Miri & Mulu


Miri was the hometown of the Oil and Gas drilling operation in Sarawak. It’s a really built up and modern town.

Dillenia Guesthouse is the best budget place to stay. Mrs. Lee is the most delightful lady. She’s full of unbelievable knowledge on what to do and how to get around. She runs an awesome hostel – the type that made me love travelling in the first place. Best of all she runs most of the guesthouse using just home made sticky notes. Sticky notes everywhere. It’s not unusual for you to wake up and find a note for you from Mrs. Lee.


Miri is the main diving board into Mulu National Park. Mulu National Park is a very well preserved part of Sarawak’s jungle. There is a lot of wildlife to be found from birds, to insects, snakes and all. if you’re a pro hiker, you stand the chance of seeing some of the wild mammals.


Mulu is also home to a 107km long cave system, some of which is explorable by tourists. I did the Clear Water Connection Adventure Caving. It’s considered an advanced cave so you need to do one of the intermediate caves first to show you’re competent at caving. You enter through the wind cave – named so because in the tighter spaces you can feel a pretty strong breeze. After a few hours, you cross through narrow crevasses into the Clear Water Cave – usually you’ll have about 2 inches of space in front of your helmet, and 2 inches behind. Everyone feels the helmet prove its worth at least once.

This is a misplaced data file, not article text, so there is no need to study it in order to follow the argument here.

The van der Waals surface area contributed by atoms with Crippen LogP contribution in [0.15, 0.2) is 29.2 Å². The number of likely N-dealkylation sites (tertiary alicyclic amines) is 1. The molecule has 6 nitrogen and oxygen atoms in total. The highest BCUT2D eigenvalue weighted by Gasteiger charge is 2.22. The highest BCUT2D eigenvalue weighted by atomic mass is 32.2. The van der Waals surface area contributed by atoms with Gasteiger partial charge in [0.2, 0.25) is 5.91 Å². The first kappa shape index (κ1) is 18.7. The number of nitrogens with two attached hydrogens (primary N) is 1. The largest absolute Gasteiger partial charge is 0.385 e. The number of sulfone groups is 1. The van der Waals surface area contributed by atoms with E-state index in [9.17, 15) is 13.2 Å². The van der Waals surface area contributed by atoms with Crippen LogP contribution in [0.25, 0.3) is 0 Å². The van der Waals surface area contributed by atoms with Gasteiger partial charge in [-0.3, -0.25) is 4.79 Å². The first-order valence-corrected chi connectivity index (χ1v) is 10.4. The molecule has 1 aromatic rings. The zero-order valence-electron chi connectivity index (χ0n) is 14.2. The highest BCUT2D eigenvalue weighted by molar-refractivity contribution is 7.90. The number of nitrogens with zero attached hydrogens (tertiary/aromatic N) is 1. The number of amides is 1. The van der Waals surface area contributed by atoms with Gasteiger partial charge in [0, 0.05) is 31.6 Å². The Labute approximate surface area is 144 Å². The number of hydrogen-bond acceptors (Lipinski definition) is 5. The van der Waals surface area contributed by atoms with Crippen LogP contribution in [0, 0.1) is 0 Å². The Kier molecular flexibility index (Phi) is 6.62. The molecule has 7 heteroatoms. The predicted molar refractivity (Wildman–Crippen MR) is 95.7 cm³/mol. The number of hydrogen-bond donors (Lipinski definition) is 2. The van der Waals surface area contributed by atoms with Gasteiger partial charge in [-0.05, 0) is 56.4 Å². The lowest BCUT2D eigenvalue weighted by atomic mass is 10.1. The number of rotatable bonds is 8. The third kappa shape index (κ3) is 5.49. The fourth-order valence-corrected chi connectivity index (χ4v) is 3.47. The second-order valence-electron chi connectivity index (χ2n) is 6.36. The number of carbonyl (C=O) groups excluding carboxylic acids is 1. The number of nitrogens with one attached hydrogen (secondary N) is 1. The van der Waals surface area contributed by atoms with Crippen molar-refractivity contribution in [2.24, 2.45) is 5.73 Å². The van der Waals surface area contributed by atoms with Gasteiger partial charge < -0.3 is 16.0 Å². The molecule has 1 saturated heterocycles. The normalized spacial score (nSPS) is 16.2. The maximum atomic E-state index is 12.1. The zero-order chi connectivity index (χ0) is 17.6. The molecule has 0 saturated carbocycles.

Once in the caves you realise why it’s called an advanced cave. There’s very little help to climb up, over, down and across the cave. Some of the rocks are sharp and you have to have your wits about you. I didn’t take my camera into the caves because it’d involve no lights, tight spaces and lots of getting wet. In the Wind Cave you’re taken through a number of chambers, each with their own profile and character; they were beautiful. Some chambers had the most intricate stalactite and stalagmite formations (remember ‘-tites’ go down and ‘-mites’ go up). But this meant some of the rocks were wet. I unfortunately slipped on one of them and hit my ribs against the rocks. It was my right side. The same side that a few months ago I had bruised whilst motorbiking across Flores. I hit it pretty hard. And I felt it. It wasn’t bruised or broken but I knew they’d be sore for the next few days (and they were – every time I inhaled a deep breath it hurt).

In the Clear Water Cave you can either walk through it or let the current carry you. In the water, however, the rocks underneath were very sharp. Somebody a few days before had cut their leg. I had a moment where my foot got snagged on a sharp rock. The current pulled my body away so I was stuck. I had to pull my body closer to my foot, putting more pressure of the sharp rock against my foot. After I cleared myself free, I checked my foot. I had been lucky. I cut my Five Finger Shoes open but somehow avoided cutting my skin.


When the sun is setting in Mulu, you can see one end of the road become bright orange, whilst the other end regresses into dark blue. It was awesome to see, particularly with the large hills in the background. Here are some 180º panaromas.

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